The Governor of Lagos state, Akinwunmi Ambode arrived around 3 pm, and stood somewhere off the scene itself, trying to calm an unsettled and volatile crowd. After assessing the scene for approximately 20 minutes, he left. What happened next was, Ambode was pelted with numerous sachets of pure water as he left the scene.
The Governor later made a statement on Twitter.
Pulse spoke to a man named Rahman and a woman who said her name is Sixteen. Rahman was employed to clean the toilet beside the collapsed house. He was saved by only stepping outside the house to brush his teeth with a tree branch Yoruba calls, ‘pako.’
As Rahman spoke to Pulse, he was visibly unsettled and still in shock. He was barely coherent and struggled to understand questions. Rahman’s friend, Bayo was still stuck in the building.
Rahman told Pulse in Yoruba that, “I was outside, brushing my teeth, only to look back and see the building on the toilet.” He also tells Pulse that the collapsed house got renovated yearly with its back full of cracks.
On the other hand, Sixteen, as she is famously called owns a shop on the ground floor of the house, where she sells raw food and provision. She told Pulse, “I had been sick throughout yesterday, only to get a call from someone on this street that something had happened. I rushed down, only to see this.”
By this time, a man had been brought out in a body bag, his identity kept a secret as the crowd wailed and cried, praying it wasn’t someone they knew.
The governmental problem
Just a few yards from Ita-faaji Street is Mercy Street, where a house collapsed in similar circumstances in Lagos only two years ago. Now, the same thing has happened.
Lagos Island historically was a business district. Thus, a lot of influential Lagosians have Lagos Island links. Sadly , it is home to some of the oldest, weakest and interwoven homes in Lagos State. One disaster could easily transmit into another. It is a popular worry. Yet, nothing has been done about it.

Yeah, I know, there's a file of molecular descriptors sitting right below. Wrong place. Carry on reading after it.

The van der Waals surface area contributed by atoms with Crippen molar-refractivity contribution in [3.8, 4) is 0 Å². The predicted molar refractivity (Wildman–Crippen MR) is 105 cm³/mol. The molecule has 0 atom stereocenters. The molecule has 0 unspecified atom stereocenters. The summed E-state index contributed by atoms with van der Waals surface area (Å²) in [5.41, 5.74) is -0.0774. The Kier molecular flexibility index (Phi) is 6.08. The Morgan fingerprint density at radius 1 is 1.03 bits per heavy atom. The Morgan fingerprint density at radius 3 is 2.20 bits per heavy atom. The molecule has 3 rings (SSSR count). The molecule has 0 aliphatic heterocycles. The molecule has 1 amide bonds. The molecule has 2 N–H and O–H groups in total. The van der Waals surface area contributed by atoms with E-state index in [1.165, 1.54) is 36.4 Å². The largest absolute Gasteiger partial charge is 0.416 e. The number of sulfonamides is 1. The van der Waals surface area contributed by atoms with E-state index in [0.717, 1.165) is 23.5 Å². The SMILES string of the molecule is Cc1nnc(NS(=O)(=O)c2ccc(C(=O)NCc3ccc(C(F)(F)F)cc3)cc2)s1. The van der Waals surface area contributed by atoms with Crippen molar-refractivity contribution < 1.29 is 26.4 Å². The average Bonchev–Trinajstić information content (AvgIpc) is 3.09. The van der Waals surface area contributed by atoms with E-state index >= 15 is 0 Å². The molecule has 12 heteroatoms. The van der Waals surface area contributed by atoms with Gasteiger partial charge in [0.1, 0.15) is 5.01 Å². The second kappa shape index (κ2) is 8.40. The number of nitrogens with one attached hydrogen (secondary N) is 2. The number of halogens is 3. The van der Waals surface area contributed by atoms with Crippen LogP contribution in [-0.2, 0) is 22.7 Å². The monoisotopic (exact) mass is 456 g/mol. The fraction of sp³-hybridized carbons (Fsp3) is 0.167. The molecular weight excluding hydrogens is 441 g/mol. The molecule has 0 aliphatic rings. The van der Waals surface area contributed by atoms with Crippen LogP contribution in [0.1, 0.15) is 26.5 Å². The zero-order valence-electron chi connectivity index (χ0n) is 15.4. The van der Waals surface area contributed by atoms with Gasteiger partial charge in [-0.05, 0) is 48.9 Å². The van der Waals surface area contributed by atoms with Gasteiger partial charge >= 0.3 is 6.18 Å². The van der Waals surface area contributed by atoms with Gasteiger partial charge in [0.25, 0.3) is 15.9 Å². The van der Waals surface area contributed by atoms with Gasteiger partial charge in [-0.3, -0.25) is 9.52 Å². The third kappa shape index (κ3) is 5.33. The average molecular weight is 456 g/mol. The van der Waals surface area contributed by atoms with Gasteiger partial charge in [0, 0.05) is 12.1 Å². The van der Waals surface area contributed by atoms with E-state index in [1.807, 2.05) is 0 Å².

M.M Olabinjo, told Pulse that, “A lot of homes here are like that one (that just collapsed). Homes with no pillars, past the ground floor. About two other buildings like this are getting constructed down the road. ” He pointed north.
Olabinjo then proceeded to give the government a dressing down. He feels the government has been inept in guaranteeing the face of the people. This is interesting because after the infamous Lekki Gardens incident, the Lagos State Government promised to be tougher on homes and institute quality control measures that seem abstract at this time.
In truth, it is not something the government doesn’t deserve. In fact, when one considers that a school was approved on the third floor of such a rickety house and heads are not yet rolling in the Ministry of Education, it shows the ineptitude at both governmental and the less powerful bureaucracy of government agencies.
At this time, Pulse has reached out to Lagos State Building Control Agency (LASBCA) to confirm whether they truly knew about the state of the building, but as of now, the Pulse has not received a reply.
JOIN OUR PULSE COMMUNITY!
Eyewitness? Submit your stories now via social or: